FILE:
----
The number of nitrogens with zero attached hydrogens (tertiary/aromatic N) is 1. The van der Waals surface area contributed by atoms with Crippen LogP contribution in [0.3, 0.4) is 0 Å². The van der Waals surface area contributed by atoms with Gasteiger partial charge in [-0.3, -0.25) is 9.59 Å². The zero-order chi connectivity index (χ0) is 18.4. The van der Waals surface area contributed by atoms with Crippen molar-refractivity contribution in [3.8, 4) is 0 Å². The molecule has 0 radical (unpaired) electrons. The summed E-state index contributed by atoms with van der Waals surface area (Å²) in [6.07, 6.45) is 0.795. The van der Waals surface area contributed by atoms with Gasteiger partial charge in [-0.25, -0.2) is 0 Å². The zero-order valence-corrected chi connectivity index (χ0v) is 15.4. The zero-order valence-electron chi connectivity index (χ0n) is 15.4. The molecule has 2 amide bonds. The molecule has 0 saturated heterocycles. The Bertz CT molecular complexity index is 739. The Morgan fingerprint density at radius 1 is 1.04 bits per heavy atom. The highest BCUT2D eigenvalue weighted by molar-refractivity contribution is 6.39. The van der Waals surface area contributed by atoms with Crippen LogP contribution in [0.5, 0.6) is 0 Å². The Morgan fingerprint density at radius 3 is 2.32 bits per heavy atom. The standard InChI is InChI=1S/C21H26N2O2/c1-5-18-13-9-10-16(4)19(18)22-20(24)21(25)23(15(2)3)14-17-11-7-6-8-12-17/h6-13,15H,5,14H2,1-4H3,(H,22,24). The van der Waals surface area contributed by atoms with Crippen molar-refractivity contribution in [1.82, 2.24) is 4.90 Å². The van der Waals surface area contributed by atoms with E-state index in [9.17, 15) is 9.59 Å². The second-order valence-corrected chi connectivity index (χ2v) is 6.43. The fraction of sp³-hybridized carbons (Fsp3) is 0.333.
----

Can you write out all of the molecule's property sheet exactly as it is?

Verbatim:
The number of nitrogens with zero attached hydrogens (tertiary/aromatic N) is 1. The van der Waals surface area contributed by atoms with Crippen LogP contribution in [0.3, 0.4) is 0 Å². The van der Waals surface area contributed by atoms with Gasteiger partial charge in [-0.3, -0.25) is 9.59 Å². The zero-order chi connectivity index (χ0) is 18.4. The van der Waals surface area contributed by atoms with Crippen molar-refractivity contribution in [3.8, 4) is 0 Å². The molecule has 0 radical (unpaired) electrons. The summed E-state index contributed by atoms with van der Waals surface area (Å²) in [6.07, 6.45) is 0.795. The van der Waals surface area contributed by atoms with Gasteiger partial charge in [-0.25, -0.2) is 0 Å². The zero-order valence-corrected chi connectivity index (χ0v) is 15.4. The zero-order valence-electron chi connectivity index (χ0n) is 15.4. The molecule has 2 amide bonds. The molecule has 0 saturated heterocycles. The Bertz CT molecular complexity index is 739. The Morgan fingerprint density at radius 1 is 1.04 bits per heavy atom. The highest BCUT2D eigenvalue weighted by molar-refractivity contribution is 6.39. The van der Waals surface area contributed by atoms with Crippen LogP contribution in [0.5, 0.6) is 0 Å². The Morgan fingerprint density at radius 3 is 2.32 bits per heavy atom. The standard InChI is InChI=1S/C21H26N2O2/c1-5-18-13-9-10-16(4)19(18)22-20(24)21(25)23(15(2)3)14-17-11-7-6-8-12-17/h6-13,15H,5,14H2,1-4H3,(H,22,24). The van der Waals surface area contributed by atoms with Crippen molar-refractivity contribution in [1.82, 2.24) is 4.90 Å². The van der Waals surface area contributed by atoms with E-state index in [9.17, 15) is 9.59 Å². The second-order valence-corrected chi connectivity index (χ2v) is 6.43. The fraction of sp³-hybridized carbons (Fsp3) is 0.333.